Glider – How It Works
Non-motor gliders, how do they fly?
Glider trades altitude for velocity. It trades the potential energy difference from a higher altitude to a lower altitude to produce kinetic energy, which means velocity. Gliders are always descending relative to the air in which they are flying.
If gliders constantly descend, how do they circle in air for hours?
Gliders are designed to be very efficient, to descend very slowly. If the pilot can locate a pocket of air that is rising faster than the glider is descending, the glider can actually gain altitude, increasing its potential energy. Pockets of rising air are called updrafts. Updrafts are found when a wind blowing at a hill or mountain has to rise to climb over it. Updrafts can also be found over dark land masses that absorb heat from the sun. The heat from the ground warms the surrounding air, which causes the air to rise. Rising pockets of hot air are called thermals. Large gliding birds, such as owls and hawks, are often seen circling inside a thermal to gain altitude without flapping their wings. Gliders do exactly the same thing.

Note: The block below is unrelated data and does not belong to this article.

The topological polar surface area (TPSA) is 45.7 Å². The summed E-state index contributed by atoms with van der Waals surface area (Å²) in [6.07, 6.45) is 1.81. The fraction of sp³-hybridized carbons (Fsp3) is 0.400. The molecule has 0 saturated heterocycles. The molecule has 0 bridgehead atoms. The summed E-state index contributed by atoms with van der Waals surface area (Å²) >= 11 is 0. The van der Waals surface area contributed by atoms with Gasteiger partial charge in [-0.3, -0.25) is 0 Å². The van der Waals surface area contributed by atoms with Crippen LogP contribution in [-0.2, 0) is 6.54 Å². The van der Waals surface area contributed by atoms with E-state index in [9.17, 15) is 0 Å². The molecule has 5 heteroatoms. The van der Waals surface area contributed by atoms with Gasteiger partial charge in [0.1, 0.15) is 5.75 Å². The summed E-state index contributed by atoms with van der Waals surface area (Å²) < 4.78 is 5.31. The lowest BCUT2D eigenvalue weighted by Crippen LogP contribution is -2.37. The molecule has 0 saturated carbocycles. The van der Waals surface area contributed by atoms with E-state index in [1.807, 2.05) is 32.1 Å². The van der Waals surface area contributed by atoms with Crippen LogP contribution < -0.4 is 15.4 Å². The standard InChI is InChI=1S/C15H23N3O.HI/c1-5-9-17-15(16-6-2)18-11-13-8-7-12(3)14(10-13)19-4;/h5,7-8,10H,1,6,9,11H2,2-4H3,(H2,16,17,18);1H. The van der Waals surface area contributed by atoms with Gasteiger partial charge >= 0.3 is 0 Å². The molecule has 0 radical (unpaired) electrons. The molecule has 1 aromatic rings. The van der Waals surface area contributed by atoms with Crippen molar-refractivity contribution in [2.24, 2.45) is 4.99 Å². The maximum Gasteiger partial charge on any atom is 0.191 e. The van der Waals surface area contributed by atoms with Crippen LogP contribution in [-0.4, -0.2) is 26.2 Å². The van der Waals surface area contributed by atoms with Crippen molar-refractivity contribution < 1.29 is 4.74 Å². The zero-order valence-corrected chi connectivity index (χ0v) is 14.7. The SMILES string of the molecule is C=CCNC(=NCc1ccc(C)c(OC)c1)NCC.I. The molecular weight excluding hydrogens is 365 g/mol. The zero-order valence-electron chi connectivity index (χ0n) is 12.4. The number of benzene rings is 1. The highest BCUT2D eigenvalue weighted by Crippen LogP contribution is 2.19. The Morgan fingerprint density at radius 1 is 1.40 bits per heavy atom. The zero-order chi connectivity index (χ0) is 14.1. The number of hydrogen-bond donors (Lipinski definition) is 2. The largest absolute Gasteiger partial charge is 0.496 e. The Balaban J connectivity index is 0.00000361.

Source: www.Howstuffworks.com, www.grc.nasa.gov/WWW/K-12/airplane/glider.html